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Jonny Brighton, a placement student, was in the House of Lords at the time the speech was made by Lord Adonis. Extra additions were made by Alisha Lobo.

Yesterday a speech was made by Lord Adonis in the House of Lords on the 1% salary growth cap for public sector workers. Lord Adonis called out the University of Bath managerial staff as being vastly overpaid receiving pay increases far too large when compared with other public sector workers.

He started by pointing out that 67 members of staff at the University of Bath are on yearly salaries over £100,000, 13 of which are over £150,000. He went on to mention Dame Glynis Breakwell, whose salary came to £406,000 last year, and was increased by 11% to £451,000 for this year (making the point that this is vastly unfair when compared to the 1% increase enjoyed by the public sector). Following this, he noted the fact that the Vice Chancellor also receives £27,000 from non-executive positions outside of her full-time role at Bath, as well as being the beneficiary of a large house in the centre of Bath, worth approximately £20,000 per year. This totals to over half a million pounds sterling per year for the Vice Chancellor, which Lord Adonis stated was more than three times the salary of the Prime Minister.

When the University was contacted for comment they stated that “The salary and conditions of service of our Vice-Chancellor are independently determined by the Remuneration Committee of our University Council and are comparable with that of long-standing Vice-Chancellors in other successful universities. The increase reported in the 2015-16 accounts reflects her excellent track record and the confidence placed in her leadership of the senior team and the wider University community.”

Lord Adonis continued by noting that when the University of Bath Court held a vote to censure the remuneration committee (in charge of paying staff at the university), it decided against by the narrow margin of 33 to 30, but of that majority mentioned both Dame Glynis and the remuneration committee members in question were included in the vote. Many of the individuals who were included in the vote were part of the remuneration committee or would have been directly affected by the outcomes of the remuneration committee having definite implications on the outcome of the vote.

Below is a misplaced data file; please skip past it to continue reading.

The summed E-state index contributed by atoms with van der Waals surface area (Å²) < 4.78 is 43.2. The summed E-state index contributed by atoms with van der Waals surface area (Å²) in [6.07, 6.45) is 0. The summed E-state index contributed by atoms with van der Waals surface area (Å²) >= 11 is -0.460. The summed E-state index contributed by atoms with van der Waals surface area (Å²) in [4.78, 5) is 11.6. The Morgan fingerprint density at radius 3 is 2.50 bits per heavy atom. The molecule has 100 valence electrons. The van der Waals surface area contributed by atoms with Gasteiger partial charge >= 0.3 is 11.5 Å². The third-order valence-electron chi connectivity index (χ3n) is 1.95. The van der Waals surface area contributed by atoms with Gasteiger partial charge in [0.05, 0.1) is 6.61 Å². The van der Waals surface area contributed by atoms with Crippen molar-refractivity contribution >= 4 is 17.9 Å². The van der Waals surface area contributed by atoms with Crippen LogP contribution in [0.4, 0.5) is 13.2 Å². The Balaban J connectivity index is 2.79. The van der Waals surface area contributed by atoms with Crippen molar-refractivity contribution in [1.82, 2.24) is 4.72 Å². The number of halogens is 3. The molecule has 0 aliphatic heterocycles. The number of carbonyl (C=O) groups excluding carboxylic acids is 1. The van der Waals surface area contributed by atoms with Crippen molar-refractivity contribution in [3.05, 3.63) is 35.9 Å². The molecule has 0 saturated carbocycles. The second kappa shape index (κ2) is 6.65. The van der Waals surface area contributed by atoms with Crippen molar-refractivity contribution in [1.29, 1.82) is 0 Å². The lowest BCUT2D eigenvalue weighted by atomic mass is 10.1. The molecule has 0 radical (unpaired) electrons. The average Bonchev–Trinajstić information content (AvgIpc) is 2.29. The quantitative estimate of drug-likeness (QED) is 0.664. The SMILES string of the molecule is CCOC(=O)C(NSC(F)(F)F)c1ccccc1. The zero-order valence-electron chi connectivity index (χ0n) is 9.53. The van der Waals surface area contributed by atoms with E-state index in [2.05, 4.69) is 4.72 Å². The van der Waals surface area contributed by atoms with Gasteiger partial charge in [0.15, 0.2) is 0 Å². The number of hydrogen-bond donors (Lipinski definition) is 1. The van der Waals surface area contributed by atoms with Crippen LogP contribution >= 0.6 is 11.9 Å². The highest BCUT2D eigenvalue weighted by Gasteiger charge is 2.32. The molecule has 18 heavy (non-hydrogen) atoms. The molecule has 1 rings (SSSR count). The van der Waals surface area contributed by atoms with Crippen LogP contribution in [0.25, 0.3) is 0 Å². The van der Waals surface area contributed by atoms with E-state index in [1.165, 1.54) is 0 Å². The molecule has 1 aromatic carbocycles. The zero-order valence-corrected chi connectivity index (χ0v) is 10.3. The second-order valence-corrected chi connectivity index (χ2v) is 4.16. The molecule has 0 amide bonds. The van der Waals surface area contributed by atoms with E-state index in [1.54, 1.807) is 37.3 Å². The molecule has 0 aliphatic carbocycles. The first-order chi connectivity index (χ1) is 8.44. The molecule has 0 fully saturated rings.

A piece of written evidence was also used by Lord Adonis by an unnamed member of staff from the university, who suggested there is a ‘self-serving senior management’ at the university causing ‘reputational harm’ to a university otherwise comprised of ‘wonderful, hard-working, and dedicated staff and students’. Lord Adonis went on to suggest that ‘the only example the Vice Chancellor of the University of Bath is setting to her staff is one of greed’, and that ‘if this isn’t a case for […] the government to intervene, I don’t know what is’. Finally, he completed his speech on remuneration at the university with these strong words: ‘that is not my idea of a university, I doubt it appeals to your Lordships either’.

The Students’ Union President, Ben Davies said that ‘this statement in the House of Lords is a testament to the gross inequality that has been a continuous source of conflict at the University for years. I hope this stands as a wake- up call to the Vice Chancellor and the senior management of the University to revaluate this situation. The manner in which it is decided (remuneration committee) is highly contentious and should be more transparent. It is my hope that the University and the Students’ Union work together to find a suitable solution.’

28242 VC Portraits Feb 2014. Client: Sarah Revans – VC Office

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